Rapid transit in Brazil
How can you get thousands of people to their destinations, both safely and comfortably? With buses from Marcopolo. They offer great comfort and, at the same time, are quite trendy.
The starting whistle blows in the Arena de São Paolo. The 22 men on the field do their very best — as do the 65,000 in the bleachers. The opening match at the 2014 World Soccer Championship in Brazil is drawing enthusiasts into the arena — and that is literally just the beginning. 600,000 foreign fans will be cheering on their teams live, on the spot, in the tournament’s 63 games.
To make sure they can celebrate in the twelve stadiums, intelligent logistics are an absolute necessity. In preparation for the games, Brazil has adapted and expanded its infrastructure to accommodate the masses of people. “Bus Rapid Transit” is the key here. Dedicated bus lanes, priority at traffic lights, and low-floor buses speed up transit operations in the major cities.
Dashing through the city
Many visitors will travel to the stadium in a bus from Marcopolo S.A., located in the town of Caxias do Sul. The company manufactures the bodies for the vehicles, which will be in continuous service for the athletic events. Those who land a space in one of the high-speed buses will reach their destination not only reliably and safely, but with maximum comfort, too. “Marcopolo buses offer very high standards of comfort and convenience, complying with every requirement and demand for ideal passenger travel,” explains Nelson Gehrke, Director of Acquisitions and Logistics at Marcopolo. “Even with some delays in the building schedule, Brazil will profit from the infrastructure investments in the long term, since the country will then have high-quality public transit vehicles that are more comfortable, safer and faster. Those are exactly the advantages with which Marcopolo vehicles ensure improved mobility in the cities,” he emphasized.
The buses “Made in Brazil” are much in demand, and not only in their home country. In 2013 this manufacturer sold 31,000 vehicles. Of them, 18,000 stayed in Brazil. The remainder was manufactured in 10 other countries where Marcopolo has operations. In spite of a weak market, sales in Brazil have risen continuously since 2009. And in 2013 Marcopolo grew again by 8.6 percent. “Our customers want rugged buses, made to last, at competitive prices,” Gehrke notes. The company does its part to turn these wishes into reality. To name one example: A total of 320 million euros is being invested in the firm’s own factories during the period from 2007 to 2016. In 2014 alone, improvements will come to about 50 million euros.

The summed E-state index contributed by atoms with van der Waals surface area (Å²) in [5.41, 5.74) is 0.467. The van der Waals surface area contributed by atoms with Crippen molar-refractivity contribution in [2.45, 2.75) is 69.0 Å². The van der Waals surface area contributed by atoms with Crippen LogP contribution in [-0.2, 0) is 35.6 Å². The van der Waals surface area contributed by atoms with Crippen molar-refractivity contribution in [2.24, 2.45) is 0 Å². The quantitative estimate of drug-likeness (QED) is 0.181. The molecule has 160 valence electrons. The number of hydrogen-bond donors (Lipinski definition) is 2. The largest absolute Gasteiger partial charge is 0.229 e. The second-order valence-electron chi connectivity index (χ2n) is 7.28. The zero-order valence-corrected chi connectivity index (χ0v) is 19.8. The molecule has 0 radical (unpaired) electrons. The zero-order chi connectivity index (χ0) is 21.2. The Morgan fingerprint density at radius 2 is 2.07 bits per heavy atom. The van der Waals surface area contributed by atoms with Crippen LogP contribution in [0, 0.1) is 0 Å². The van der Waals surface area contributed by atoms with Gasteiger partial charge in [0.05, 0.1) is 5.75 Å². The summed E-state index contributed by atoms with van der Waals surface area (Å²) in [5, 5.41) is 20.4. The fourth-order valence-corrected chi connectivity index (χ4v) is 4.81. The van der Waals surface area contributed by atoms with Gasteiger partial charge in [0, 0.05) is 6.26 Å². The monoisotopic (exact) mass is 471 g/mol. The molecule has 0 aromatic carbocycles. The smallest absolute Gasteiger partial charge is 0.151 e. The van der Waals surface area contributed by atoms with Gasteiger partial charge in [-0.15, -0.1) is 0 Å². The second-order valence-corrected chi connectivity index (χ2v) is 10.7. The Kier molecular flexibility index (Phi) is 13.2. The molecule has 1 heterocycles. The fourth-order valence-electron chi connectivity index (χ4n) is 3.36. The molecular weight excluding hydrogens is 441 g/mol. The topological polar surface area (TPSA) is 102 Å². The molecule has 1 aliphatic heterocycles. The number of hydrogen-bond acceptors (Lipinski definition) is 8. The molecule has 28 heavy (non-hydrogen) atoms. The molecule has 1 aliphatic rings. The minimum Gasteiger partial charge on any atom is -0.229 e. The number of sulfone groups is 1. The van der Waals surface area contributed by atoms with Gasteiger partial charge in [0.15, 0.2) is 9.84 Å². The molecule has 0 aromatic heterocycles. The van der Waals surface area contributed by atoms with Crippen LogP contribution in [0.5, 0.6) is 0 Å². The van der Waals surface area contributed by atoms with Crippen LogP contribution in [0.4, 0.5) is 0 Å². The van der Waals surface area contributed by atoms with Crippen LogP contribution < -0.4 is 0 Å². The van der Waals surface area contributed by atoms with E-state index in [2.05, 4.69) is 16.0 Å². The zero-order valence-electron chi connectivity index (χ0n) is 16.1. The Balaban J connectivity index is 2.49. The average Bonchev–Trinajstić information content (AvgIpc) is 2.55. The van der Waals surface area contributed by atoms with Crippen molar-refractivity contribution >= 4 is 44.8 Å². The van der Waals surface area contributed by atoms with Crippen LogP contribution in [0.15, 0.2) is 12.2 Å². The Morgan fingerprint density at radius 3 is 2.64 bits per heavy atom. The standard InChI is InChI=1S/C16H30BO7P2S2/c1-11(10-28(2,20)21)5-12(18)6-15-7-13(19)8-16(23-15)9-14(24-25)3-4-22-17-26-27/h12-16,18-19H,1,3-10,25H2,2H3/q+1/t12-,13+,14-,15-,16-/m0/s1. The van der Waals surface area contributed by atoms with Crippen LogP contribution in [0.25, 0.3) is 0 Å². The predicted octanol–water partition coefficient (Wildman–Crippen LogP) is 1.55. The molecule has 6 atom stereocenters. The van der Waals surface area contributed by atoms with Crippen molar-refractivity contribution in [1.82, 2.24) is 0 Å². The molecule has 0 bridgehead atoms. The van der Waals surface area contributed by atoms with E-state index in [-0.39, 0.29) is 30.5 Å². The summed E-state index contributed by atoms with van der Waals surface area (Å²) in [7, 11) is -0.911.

Modern buses, modern machinery
A part of this investment package includes seven TruLaser 5030 fiber machines. In the past the bus maker used other processes to make up the parts. Marcopolo wanted to adopt a system that would better utilize input materials and would be more efficient and less expensive in use. Its choice was the solid-state laser. “The low operating costs and the high working speed convinced us,” says Gehrke. “We invest in processes and machines that enable us to work a variety of materials and let us make changes in the process at short notice.”
Those factors are especially important for this manufacturer, since sustainable mobility is a hot topic all around the world. Not only passenger cars, but buses, too, have to be made ever lighter, more efficient, and more eco-friendly. Marcopolo responds to more stringent legislation with thinner sheet metal, more stable alloys, and alternate materials. “Recyclable or recycled materials are being used more and more frequently,” Gehrke points out. “The sheet metal alloys and the final designs are in a state of transition. That makes for a change in processing, too.” In his eyes, the laser is the right tool, since it can be used for differing materials and at various gauges.
At present, Marcopolo is using the 2D laser machines to cut galvanized steel sheet between 0.95 and 3 millimeters thick, carbon steel from 3 to 4.75 millimeters, and aluminum sheet up to 2 millimeters thick. The batch sizes vary widely. It is no longer enough for those parts to be rugged and exhibit high quality. Nowadays they often have to be stylish, as well.
“The design of our bus bodies is quite essential,” Gehrke emphasizes. The vehicles are to be attractive and modern in appearance. The manufacturer’s own design center ensures that these goals are reached. That bears fruit. “The new Marcopolo models took the IF Product Design Award in 2014,” he relates. The creative team developed the Viale BRT Bus especially for rapid bus travel in major cities and adhered to current trends. Larger windows make for better viewing while interiors are dimensioned for increased comfort — for both the passengers and the driver. These are rounded off by the roof-mounted air conditioner and LED lighting throughout.
Progress for the future
The market is changing rapidly and Marcopolo uses its new technologies to stay in step. “We concentrate on investments and innovations, no matter whether in worker training or in developing even more sustainable and advanced processes and products,” says Gehrke. “Initial and ongoing training of our labor force is, of course, of critical importance.” He looks into the future with great confidence. That is because for Marcopolo the World Cup will be followed by the Olympic Games, taking place in Brazil in 2016.
Contact us: MastersofSheetMetal@trumpf.com
This article was first published in summer 2014.